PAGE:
Raina Oberoi

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Raina Oberoi

Raina Oberoi
Executive Director, Head of Equity Solutions Research for Americas

About the Contributor

Raina Oberoi heads the Equity Solutions research team for the Americas. She conducts research and assists institutional clients on their investment decisions with respect to MSCI products. Previously, she was an index trading strategist at Morgan Stanley. Raina has a B.S. in Finance and an MBA from Columbia Business School. She is also a Trustee for the Oliver Scholars Program.

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Blog posts by Raina Oberoi

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  1. Emerging-market stocks generally are perceived to have lower governance standards than their developed-market counterparts. Less transparency is one factor behind this view. Some emerging-market companies may also disadvantage minority shareholders. How can active and index-based investors address these issues?

  2. As interest rates in the U.S. started increasing in late 2015, many investors expressed concerns over the impact that rising rates could have on their investments. However, the tone of the U.S. Federal Reserve (the Fed) shifted from “we’re a long way from neutral” in October last year to a more accommodative stance of “we will be patient” early this year, re-emphasizing that expression at the January 2019 Federal Open Market Committee meeting.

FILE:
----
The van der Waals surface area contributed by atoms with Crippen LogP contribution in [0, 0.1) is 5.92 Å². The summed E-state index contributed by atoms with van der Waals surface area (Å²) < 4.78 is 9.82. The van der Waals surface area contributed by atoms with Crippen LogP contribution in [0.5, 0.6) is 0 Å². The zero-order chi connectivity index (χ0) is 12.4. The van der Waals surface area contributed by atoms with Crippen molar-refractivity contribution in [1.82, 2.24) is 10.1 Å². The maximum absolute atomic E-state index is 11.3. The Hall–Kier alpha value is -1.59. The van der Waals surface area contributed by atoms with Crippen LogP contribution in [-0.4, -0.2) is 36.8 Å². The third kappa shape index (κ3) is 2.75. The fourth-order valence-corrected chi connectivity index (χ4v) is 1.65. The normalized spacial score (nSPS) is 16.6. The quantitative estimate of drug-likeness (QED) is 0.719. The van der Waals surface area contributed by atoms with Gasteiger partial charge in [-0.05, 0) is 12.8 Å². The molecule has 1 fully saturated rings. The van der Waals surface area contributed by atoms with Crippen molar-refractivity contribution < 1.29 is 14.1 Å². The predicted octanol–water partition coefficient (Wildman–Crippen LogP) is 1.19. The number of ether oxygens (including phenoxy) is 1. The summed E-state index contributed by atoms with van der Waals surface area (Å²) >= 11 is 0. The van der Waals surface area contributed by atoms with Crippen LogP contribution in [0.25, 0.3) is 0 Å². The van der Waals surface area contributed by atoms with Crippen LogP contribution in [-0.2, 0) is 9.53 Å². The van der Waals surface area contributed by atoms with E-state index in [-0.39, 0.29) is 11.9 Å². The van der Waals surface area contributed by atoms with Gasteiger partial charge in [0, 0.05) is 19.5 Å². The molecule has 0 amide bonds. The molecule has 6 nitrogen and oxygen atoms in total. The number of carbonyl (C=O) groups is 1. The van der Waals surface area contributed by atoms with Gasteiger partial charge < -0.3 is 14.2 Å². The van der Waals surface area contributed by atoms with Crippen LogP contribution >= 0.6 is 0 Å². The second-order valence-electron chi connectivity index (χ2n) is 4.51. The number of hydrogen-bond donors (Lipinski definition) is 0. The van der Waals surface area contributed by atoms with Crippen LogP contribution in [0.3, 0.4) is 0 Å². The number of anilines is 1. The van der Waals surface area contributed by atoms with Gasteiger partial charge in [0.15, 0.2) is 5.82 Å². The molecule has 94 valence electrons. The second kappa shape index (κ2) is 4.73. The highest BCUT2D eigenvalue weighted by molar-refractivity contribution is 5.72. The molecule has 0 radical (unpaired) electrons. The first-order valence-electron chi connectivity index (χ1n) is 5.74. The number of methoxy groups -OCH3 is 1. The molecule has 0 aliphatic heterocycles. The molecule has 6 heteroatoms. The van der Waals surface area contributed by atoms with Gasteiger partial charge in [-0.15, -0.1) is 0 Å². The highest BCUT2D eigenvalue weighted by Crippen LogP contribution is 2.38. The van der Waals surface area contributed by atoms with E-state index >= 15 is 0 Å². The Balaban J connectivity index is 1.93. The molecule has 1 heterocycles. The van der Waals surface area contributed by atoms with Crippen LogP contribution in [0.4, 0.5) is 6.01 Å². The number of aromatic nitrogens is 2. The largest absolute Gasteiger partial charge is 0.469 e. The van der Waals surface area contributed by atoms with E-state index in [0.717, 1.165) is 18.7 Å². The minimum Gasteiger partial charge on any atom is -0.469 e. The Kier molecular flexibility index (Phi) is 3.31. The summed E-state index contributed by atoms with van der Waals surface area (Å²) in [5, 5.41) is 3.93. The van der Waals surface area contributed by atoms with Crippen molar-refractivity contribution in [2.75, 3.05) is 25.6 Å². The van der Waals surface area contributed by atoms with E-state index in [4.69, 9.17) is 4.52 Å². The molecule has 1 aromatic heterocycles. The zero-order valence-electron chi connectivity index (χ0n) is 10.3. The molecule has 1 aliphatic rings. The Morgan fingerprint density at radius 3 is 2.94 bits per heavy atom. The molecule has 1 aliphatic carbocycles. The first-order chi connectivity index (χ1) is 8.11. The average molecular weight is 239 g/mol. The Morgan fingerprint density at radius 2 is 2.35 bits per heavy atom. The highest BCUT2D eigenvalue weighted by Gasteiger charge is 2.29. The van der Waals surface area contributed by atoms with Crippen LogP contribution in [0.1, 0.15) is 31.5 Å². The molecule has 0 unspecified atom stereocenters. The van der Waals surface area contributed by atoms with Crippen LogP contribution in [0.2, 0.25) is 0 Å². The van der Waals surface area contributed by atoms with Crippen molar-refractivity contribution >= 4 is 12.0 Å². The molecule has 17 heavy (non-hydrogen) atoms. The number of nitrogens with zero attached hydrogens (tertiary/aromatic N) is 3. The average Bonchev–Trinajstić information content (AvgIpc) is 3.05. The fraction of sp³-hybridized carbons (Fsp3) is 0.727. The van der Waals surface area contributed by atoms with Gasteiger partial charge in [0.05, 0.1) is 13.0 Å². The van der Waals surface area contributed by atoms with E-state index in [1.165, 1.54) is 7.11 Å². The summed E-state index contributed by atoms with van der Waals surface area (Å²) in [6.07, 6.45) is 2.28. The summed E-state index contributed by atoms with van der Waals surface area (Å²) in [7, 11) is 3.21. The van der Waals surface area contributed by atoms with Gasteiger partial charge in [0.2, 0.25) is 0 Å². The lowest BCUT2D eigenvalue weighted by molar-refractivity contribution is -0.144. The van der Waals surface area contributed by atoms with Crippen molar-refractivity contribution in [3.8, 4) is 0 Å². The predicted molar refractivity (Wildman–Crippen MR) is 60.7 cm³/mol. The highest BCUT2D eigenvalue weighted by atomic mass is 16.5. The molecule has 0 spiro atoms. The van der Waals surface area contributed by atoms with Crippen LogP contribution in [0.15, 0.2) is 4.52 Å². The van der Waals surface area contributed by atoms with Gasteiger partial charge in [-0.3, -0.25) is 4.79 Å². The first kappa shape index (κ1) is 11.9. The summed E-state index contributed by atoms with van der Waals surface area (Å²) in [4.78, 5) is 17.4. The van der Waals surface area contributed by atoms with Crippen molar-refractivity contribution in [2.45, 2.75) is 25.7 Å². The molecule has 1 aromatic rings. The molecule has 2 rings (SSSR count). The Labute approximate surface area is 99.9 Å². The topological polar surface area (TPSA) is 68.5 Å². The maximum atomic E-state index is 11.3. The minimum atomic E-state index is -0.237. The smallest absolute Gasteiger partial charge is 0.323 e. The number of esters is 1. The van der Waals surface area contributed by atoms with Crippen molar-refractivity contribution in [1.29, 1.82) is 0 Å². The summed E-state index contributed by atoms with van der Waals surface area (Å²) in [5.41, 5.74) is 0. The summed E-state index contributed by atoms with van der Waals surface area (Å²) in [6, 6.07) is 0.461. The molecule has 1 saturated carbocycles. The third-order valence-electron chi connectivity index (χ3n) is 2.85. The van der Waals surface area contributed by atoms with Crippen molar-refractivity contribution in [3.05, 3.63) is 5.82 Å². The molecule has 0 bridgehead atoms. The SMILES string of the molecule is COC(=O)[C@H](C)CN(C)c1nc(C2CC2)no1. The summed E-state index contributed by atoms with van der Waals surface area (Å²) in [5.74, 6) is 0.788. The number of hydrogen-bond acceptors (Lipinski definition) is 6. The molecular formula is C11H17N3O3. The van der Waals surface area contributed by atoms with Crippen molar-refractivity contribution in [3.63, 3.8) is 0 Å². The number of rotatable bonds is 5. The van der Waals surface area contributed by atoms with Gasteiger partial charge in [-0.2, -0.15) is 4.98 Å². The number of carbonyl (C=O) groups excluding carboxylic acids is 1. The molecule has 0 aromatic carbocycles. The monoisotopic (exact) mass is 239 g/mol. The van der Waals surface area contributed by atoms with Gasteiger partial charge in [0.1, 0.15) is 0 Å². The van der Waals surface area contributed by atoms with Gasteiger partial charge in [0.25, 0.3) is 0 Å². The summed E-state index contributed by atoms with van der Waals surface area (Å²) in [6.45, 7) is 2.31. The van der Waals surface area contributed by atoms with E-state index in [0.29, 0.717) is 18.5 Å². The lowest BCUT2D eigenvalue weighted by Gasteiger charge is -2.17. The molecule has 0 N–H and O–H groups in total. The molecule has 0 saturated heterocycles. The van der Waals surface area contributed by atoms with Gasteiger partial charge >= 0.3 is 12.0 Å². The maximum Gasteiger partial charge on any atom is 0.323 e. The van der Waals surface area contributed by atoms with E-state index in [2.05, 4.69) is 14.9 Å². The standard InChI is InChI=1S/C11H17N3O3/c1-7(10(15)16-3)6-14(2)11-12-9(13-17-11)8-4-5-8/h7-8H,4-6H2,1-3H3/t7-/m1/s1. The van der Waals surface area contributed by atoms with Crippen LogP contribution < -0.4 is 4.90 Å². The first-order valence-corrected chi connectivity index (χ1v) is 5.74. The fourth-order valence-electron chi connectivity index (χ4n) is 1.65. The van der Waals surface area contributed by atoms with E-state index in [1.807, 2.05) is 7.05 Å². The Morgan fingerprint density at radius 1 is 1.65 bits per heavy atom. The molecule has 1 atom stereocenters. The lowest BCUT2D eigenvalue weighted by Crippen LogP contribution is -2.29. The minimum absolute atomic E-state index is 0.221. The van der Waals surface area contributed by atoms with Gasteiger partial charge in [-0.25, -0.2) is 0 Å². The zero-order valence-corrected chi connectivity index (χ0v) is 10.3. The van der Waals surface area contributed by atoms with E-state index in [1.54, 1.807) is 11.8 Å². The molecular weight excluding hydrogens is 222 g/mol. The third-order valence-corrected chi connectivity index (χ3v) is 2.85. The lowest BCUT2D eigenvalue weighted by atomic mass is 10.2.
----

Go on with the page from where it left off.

3. A lot has been written about the persistence of the global small-cap premium. But what, apart from size, distinguishes small-cap stocks from their large- and mid-cap counterparts, and how can these distinctions help institutional investors?

  4. In recent years, pension funds around the world increasingly have shed their home bias and made global small-cap allocations.

  5. Institutional investors worldwide traditionally have tended to focus on the stocks of larger companies, finding them less risky, more liquid and offering greater investment capacity than small-cap stocks. But asset owners and managers increasingly are allocating strategically to the small-cap equity segment as part of their global equity portfolios i.e., via an “all-cap” approach.